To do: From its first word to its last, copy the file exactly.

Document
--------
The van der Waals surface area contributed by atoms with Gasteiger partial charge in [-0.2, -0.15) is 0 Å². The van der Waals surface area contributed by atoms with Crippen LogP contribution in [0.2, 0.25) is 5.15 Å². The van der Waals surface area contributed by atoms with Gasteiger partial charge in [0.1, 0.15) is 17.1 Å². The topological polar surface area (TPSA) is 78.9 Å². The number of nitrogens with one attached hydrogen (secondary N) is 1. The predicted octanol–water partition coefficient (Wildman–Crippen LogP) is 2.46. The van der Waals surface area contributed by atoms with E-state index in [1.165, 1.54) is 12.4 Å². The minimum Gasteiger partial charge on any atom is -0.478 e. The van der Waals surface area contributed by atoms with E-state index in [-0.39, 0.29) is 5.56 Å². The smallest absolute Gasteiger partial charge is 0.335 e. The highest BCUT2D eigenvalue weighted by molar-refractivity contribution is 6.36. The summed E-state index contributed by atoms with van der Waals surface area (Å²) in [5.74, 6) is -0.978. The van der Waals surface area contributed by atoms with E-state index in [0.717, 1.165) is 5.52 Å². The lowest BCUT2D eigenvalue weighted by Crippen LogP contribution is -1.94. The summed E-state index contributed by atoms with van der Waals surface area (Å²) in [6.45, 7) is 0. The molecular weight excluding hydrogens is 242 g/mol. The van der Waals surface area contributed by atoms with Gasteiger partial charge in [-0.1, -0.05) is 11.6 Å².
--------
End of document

The van der Waals surface area contributed by atoms with Gasteiger partial charge in [-0.2, -0.15) is 0 Å². The van der Waals surface area contributed by atoms with Crippen LogP contribution in [0.2, 0.25) is 5.15 Å². The van der Waals surface area contributed by atoms with Gasteiger partial charge in [0.1, 0.15) is 17.1 Å². The topological polar surface area (TPSA) is 78.9 Å². The number of nitrogens with one attached hydrogen (secondary N) is 1. The predicted octanol–water partition coefficient (Wildman–Crippen LogP) is 2.46. The van der Waals surface area contributed by atoms with E-state index in [1.165, 1.54) is 12.4 Å². The minimum Gasteiger partial charge on any atom is -0.478 e. The van der Waals surface area contributed by atoms with E-state index in [-0.39, 0.29) is 5.56 Å². The smallest absolute Gasteiger partial charge is 0.335 e. The highest BCUT2D eigenvalue weighted by molar-refractivity contribution is 6.36. The summed E-state index contributed by atoms with van der Waals surface area (Å²) in [5.74, 6) is -0.978. The van der Waals surface area contributed by atoms with E-state index in [0.717, 1.165) is 5.52 Å². The lowest BCUT2D eigenvalue weighted by Crippen LogP contribution is -1.94. The summed E-state index contributed by atoms with van der Waals surface area (Å²) in [6.45, 7) is 0. The molecular weight excluding hydrogens is 242 g/mol. The van der Waals surface area contributed by atoms with Gasteiger partial charge in [-0.1, -0.05) is 11.6 Å².